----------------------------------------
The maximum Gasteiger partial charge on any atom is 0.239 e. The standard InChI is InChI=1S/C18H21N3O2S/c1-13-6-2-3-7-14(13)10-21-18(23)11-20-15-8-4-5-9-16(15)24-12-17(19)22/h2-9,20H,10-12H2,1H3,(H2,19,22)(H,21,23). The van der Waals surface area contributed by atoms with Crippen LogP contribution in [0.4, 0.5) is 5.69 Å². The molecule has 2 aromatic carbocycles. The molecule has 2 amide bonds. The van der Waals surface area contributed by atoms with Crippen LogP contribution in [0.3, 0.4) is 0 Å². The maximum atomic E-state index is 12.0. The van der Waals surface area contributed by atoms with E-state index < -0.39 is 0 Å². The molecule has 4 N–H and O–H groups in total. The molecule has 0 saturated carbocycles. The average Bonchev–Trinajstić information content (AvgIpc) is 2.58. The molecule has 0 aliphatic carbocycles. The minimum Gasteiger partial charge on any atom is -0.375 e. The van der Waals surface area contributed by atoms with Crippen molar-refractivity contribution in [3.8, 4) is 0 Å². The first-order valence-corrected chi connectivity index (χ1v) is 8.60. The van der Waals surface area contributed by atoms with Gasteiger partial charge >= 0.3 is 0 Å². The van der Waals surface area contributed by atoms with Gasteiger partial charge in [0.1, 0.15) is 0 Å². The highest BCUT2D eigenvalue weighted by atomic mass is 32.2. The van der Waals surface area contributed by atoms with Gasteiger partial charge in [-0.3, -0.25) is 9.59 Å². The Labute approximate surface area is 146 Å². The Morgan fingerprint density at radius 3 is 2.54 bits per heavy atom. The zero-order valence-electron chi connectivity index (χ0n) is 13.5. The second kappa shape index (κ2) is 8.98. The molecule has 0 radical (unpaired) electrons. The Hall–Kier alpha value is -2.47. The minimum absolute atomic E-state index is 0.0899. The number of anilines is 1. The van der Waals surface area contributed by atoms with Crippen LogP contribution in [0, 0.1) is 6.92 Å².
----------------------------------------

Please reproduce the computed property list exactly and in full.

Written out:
The maximum Gasteiger partial charge on any atom is 0.239 e. The standard InChI is InChI=1S/C18H21N3O2S/c1-13-6-2-3-7-14(13)10-21-18(23)11-20-15-8-4-5-9-16(15)24-12-17(19)22/h2-9,20H,10-12H2,1H3,(H2,19,22)(H,21,23). The van der Waals surface area contributed by atoms with Crippen LogP contribution in [0.4, 0.5) is 5.69 Å². The molecule has 2 aromatic carbocycles. The molecule has 2 amide bonds. The van der Waals surface area contributed by atoms with Crippen LogP contribution in [0.3, 0.4) is 0 Å². The maximum atomic E-state index is 12.0. The van der Waals surface area contributed by atoms with E-state index < -0.39 is 0 Å². The molecule has 4 N–H and O–H groups in total. The molecule has 0 saturated carbocycles. The average Bonchev–Trinajstić information content (AvgIpc) is 2.58. The molecule has 0 aliphatic carbocycles. The minimum Gasteiger partial charge on any atom is -0.375 e. The van der Waals surface area contributed by atoms with Crippen molar-refractivity contribution in [3.8, 4) is 0 Å². The first-order valence-corrected chi connectivity index (χ1v) is 8.60. The van der Waals surface area contributed by atoms with Gasteiger partial charge >= 0.3 is 0 Å². The van der Waals surface area contributed by atoms with Gasteiger partial charge in [0.1, 0.15) is 0 Å². The highest BCUT2D eigenvalue weighted by atomic mass is 32.2. The van der Waals surface area contributed by atoms with Gasteiger partial charge in [-0.3, -0.25) is 9.59 Å². The Labute approximate surface area is 146 Å². The Morgan fingerprint density at radius 3 is 2.54 bits per heavy atom. The zero-order valence-electron chi connectivity index (χ0n) is 13.5. The second kappa shape index (κ2) is 8.98. The molecule has 0 radical (unpaired) electrons. The Hall–Kier alpha value is -2.47. The minimum absolute atomic E-state index is 0.0899. The number of anilines is 1. The van der Waals surface area contributed by atoms with Crippen LogP contribution in [0, 0.1) is 6.92 Å².